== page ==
From the July 1957 magazine.

Freedom--Behind Bars

NONE OF US IN AA reads headlines like these without a brief shudder...a fleeting vision of "There but for the Grace of God"...and a moment of gratitude and thanks. Those of us, that is, who go our daily way free to follow any road...as long as we stay away from just one drink. But there are many thousands who have found the inner freedom AA offers, whose opportunity to test their AA convictions is a normal world is denied them. For some the waiting is temporary...others must practice these principles in all of their affairs behind prison walls--some for years, a few perhaps forever. Joe is one of those and one of us.

I do not remember how I reached Bellevue--but I remember the DTs and the awful certainty that I would die if I stayed. . . I was back in the Bowery and then I had the strangest desire to get home. I started walking. I dimly remember passing through Connecticut. . . then Rhode Island. . . then South Boston. . . then the train home. I was full of paraldehyde and cheap wine. No food. . . no rest. Then--my favorite bar at home, and two men telling me a woman had been slugged with a bottle and the cops said that I had done it. I passed around my pay slip from the hospital in New York where I had been working, but they were still shy and then I went and dialed the number of the police station and each time lost my nickel. So I walked the mile to the station house to clear myself. That was to be my last free walk. I had forgotten I was a cop slugger, hated and feared in that station house. . . .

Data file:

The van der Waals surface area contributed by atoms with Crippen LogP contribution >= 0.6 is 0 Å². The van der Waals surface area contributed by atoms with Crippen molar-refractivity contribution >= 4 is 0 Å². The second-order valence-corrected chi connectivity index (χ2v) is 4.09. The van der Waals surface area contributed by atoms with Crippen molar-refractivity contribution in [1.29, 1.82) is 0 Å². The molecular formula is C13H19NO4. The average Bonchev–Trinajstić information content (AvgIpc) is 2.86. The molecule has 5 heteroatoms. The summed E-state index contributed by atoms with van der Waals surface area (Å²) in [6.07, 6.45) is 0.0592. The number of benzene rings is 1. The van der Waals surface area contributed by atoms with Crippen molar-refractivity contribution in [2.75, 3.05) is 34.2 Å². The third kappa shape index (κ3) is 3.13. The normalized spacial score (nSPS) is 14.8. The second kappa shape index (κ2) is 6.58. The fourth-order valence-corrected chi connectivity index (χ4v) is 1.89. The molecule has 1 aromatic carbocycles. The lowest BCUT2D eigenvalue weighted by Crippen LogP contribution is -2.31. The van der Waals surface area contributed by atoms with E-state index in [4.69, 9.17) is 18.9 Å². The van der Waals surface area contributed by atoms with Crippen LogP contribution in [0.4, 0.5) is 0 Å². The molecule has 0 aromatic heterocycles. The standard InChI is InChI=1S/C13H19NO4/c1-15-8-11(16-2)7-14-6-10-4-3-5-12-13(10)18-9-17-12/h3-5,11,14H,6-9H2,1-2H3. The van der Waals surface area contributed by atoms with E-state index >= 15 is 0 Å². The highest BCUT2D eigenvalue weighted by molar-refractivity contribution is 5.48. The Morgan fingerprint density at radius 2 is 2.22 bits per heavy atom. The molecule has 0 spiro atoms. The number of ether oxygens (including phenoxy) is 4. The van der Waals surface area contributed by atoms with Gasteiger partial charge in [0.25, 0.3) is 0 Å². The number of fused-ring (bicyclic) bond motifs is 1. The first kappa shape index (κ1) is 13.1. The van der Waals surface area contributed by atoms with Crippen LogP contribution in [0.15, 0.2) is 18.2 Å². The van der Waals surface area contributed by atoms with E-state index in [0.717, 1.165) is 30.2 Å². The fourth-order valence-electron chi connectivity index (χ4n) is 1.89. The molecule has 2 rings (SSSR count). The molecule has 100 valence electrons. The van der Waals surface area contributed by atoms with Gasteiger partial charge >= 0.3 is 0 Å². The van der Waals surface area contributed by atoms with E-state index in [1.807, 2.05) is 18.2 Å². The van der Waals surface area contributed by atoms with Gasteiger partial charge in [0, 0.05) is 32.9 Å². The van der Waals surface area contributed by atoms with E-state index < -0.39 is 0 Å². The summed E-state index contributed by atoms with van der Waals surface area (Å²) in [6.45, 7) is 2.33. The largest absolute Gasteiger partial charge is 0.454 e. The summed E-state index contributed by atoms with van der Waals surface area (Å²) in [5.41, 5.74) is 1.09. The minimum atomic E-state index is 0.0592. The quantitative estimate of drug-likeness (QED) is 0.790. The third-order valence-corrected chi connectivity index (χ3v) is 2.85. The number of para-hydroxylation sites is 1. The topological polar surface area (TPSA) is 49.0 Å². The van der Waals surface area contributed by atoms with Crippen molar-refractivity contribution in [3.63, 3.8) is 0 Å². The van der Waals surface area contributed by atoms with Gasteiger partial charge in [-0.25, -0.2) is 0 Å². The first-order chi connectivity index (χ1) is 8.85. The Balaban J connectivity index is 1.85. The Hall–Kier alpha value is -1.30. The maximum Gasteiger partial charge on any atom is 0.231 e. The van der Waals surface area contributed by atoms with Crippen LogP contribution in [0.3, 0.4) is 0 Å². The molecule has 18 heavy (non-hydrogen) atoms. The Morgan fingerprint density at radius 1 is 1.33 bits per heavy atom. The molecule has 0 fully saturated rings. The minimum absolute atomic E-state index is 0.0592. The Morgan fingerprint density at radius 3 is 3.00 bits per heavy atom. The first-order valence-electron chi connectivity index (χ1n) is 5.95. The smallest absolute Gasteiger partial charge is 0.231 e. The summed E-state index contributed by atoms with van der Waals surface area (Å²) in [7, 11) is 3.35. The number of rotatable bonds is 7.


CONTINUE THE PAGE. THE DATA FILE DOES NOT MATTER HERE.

-- Joe G.

Norfolk, Massachusetts

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